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Didn't you notice my cheeky grin? ;-)
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At 14:56:06 on 15/12/2007, snipped-for-privacy@isbd.co.uk delighted uk.finance by announcing:

No. He presumably means the "originator's number".

Which is where the originator's number comes in.
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Ken <Reply to NG only> wrote:

Probably correctly. Gotta read the small print.
I had a similar problem years ago with fraudulent payments being taken from a card. I cancelled the card and took a new one. The fraud continued and payments passed to the new card.
In sorting it all out, which took months, the CC advisor told me that in such circumstances he would burn the card and report it stolen. The system for dealing with sloen cards and requested payments are apparently much more robust.
Of course it would mean making the fraudulent claim that the card had been stolen, but if the card has been burned...
FoFP
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ever major bank would be insolvent if they marked their assets to market."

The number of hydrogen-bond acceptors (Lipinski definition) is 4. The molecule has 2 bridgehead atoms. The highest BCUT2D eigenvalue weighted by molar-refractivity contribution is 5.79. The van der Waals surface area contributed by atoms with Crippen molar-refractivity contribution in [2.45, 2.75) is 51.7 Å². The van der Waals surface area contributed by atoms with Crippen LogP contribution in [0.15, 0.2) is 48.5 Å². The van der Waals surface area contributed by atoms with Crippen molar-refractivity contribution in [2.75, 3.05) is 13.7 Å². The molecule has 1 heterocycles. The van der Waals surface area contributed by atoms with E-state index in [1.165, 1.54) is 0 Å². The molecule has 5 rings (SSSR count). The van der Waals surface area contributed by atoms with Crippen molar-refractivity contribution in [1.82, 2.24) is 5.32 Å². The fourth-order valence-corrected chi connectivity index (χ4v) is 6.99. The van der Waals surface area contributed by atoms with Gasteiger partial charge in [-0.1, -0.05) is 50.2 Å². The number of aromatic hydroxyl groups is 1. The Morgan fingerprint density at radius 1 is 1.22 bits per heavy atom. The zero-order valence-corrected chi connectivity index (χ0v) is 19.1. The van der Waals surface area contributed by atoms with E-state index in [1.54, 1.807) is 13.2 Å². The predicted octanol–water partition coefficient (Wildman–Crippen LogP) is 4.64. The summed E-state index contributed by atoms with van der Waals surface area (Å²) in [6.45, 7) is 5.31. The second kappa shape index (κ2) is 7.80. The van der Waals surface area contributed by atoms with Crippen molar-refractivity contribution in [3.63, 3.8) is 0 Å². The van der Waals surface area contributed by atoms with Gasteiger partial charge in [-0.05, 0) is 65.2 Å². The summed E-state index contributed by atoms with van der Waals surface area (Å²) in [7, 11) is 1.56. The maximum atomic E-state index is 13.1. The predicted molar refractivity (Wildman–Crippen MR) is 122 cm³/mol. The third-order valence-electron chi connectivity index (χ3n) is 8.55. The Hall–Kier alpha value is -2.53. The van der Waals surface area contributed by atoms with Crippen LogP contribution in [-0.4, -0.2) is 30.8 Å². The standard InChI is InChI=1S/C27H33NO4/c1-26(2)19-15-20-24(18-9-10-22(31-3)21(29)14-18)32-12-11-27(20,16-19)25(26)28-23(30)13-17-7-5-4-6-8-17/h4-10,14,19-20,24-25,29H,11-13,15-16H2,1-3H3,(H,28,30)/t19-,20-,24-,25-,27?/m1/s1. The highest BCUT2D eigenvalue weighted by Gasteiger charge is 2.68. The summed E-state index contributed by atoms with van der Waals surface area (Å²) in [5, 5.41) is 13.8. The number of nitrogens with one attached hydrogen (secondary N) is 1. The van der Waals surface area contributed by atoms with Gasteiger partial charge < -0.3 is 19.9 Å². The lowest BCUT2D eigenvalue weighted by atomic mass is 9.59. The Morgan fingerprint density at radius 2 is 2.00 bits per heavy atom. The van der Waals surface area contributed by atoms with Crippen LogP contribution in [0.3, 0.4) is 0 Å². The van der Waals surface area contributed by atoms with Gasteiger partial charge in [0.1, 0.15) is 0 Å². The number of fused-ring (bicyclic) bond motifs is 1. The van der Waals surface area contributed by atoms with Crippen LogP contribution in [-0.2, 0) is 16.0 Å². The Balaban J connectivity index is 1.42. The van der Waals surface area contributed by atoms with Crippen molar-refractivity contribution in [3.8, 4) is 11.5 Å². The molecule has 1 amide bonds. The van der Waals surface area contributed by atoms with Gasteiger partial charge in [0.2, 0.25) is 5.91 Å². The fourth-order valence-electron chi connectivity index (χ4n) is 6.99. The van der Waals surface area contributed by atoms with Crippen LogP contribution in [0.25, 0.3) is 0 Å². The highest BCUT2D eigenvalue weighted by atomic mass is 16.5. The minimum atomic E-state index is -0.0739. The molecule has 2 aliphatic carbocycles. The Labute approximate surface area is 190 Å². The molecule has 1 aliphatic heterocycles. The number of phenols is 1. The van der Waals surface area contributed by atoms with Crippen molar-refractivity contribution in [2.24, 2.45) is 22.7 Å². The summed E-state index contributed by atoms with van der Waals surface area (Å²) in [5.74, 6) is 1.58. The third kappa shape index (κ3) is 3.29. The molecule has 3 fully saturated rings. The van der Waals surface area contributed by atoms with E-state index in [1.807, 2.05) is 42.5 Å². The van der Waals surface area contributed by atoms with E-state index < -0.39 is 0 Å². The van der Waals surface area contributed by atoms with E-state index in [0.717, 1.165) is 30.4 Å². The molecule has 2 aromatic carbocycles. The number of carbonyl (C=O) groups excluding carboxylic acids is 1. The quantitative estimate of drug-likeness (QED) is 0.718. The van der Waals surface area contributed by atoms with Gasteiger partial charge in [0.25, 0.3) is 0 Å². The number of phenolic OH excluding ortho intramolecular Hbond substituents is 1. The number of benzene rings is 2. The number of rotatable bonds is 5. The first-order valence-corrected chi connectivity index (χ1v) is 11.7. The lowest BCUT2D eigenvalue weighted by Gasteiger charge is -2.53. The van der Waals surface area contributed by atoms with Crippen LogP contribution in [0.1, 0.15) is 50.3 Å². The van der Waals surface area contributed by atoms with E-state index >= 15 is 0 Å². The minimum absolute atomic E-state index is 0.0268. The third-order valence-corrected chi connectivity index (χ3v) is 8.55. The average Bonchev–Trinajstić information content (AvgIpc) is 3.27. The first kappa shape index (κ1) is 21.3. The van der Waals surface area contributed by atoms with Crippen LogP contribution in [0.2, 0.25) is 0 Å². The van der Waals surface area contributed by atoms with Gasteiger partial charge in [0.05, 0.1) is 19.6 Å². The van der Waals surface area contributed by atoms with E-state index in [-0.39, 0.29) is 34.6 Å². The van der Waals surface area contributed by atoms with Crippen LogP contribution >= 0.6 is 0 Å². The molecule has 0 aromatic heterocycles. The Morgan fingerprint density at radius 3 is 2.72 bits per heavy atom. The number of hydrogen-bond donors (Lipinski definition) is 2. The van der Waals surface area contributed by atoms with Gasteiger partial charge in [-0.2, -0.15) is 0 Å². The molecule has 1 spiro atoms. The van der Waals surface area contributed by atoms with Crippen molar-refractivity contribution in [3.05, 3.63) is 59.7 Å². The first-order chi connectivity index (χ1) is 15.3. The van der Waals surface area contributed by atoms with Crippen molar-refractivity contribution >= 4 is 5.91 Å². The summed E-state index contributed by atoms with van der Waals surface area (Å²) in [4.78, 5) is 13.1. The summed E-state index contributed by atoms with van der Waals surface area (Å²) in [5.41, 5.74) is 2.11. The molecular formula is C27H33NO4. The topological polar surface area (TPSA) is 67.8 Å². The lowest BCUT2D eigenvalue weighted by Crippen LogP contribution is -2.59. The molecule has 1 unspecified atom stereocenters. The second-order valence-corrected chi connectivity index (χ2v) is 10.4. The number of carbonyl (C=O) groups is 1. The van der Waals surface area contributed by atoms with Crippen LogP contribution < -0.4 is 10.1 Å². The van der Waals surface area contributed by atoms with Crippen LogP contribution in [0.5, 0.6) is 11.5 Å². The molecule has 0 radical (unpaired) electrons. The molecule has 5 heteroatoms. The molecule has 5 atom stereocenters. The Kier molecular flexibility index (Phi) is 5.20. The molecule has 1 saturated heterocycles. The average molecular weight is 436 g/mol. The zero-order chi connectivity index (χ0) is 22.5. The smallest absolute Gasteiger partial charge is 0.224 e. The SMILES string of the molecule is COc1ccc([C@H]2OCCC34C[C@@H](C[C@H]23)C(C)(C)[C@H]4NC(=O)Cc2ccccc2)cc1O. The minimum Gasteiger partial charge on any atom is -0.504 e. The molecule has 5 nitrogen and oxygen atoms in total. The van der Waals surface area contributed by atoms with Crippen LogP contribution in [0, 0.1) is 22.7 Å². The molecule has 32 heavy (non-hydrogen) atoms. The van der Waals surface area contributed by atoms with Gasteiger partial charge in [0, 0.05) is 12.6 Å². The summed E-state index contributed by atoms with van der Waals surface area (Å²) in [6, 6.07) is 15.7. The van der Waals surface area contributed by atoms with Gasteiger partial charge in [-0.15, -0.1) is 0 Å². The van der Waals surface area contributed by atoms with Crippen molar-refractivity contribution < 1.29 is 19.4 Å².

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"M Holmes" wrote

Don't they deal with *lost* cards in the same way as *stolen* ones?
You could, ahem, "lose" the burned card afterwards, and then report that you lost it - without making any fraudulent claim...
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Tim wrote:

If a card has been lost or stolen *after* a continuing authority had been given to a merchant, the theft or loss of the card would not affect the validity of the original authority, would it, even if the merchant (or their bent staff) subsequently made fraudulent payment requests perportedly under said original authority.